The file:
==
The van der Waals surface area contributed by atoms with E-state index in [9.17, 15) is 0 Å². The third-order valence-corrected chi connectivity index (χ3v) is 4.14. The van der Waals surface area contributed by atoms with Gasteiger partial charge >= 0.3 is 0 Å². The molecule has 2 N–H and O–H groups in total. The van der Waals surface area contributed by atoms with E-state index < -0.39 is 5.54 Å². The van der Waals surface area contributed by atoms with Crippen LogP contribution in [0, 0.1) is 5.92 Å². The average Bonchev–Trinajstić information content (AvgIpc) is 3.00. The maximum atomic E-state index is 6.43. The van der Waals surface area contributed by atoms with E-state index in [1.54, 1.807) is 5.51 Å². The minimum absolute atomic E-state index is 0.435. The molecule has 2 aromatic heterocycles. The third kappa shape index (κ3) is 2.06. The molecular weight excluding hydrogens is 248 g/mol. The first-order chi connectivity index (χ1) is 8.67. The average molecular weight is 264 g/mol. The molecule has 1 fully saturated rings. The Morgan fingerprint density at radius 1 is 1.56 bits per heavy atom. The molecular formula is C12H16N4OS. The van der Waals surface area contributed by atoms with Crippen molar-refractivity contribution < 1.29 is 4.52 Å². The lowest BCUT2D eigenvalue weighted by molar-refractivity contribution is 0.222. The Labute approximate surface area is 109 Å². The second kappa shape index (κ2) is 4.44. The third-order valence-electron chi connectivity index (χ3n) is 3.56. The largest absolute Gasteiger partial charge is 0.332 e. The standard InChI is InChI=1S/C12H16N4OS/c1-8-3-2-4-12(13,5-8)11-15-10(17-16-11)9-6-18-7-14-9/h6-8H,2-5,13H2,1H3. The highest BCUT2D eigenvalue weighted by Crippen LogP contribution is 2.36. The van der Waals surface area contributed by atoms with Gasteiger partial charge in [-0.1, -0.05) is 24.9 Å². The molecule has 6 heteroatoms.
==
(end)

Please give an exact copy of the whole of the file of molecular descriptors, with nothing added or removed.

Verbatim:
The van der Waals surface area contributed by atoms with E-state index in [9.17, 15) is 0 Å². The third-order valence-corrected chi connectivity index (χ3v) is 4.14. The van der Waals surface area contributed by atoms with Gasteiger partial charge >= 0.3 is 0 Å². The molecule has 2 N–H and O–H groups in total. The van der Waals surface area contributed by atoms with E-state index < -0.39 is 5.54 Å². The van der Waals surface area contributed by atoms with Crippen LogP contribution in [0, 0.1) is 5.92 Å². The average Bonchev–Trinajstić information content (AvgIpc) is 3.00. The maximum atomic E-state index is 6.43. The van der Waals surface area contributed by atoms with E-state index in [1.54, 1.807) is 5.51 Å². The minimum absolute atomic E-state index is 0.435. The molecule has 2 aromatic heterocycles. The third kappa shape index (κ3) is 2.06. The molecular weight excluding hydrogens is 248 g/mol. The first-order chi connectivity index (χ1) is 8.67. The average molecular weight is 264 g/mol. The molecule has 1 fully saturated rings. The Morgan fingerprint density at radius 1 is 1.56 bits per heavy atom. The molecular formula is C12H16N4OS. The van der Waals surface area contributed by atoms with Crippen molar-refractivity contribution < 1.29 is 4.52 Å². The lowest BCUT2D eigenvalue weighted by molar-refractivity contribution is 0.222. The Labute approximate surface area is 109 Å². The second kappa shape index (κ2) is 4.44. The third-order valence-electron chi connectivity index (χ3n) is 3.56. The largest absolute Gasteiger partial charge is 0.332 e. The standard InChI is InChI=1S/C12H16N4OS/c1-8-3-2-4-12(13,5-8)11-15-10(17-16-11)9-6-18-7-14-9/h6-8H,2-5,13H2,1H3. The highest BCUT2D eigenvalue weighted by Crippen LogP contribution is 2.36. The van der Waals surface area contributed by atoms with Gasteiger partial charge in [-0.1, -0.05) is 24.9 Å². The molecule has 6 heteroatoms.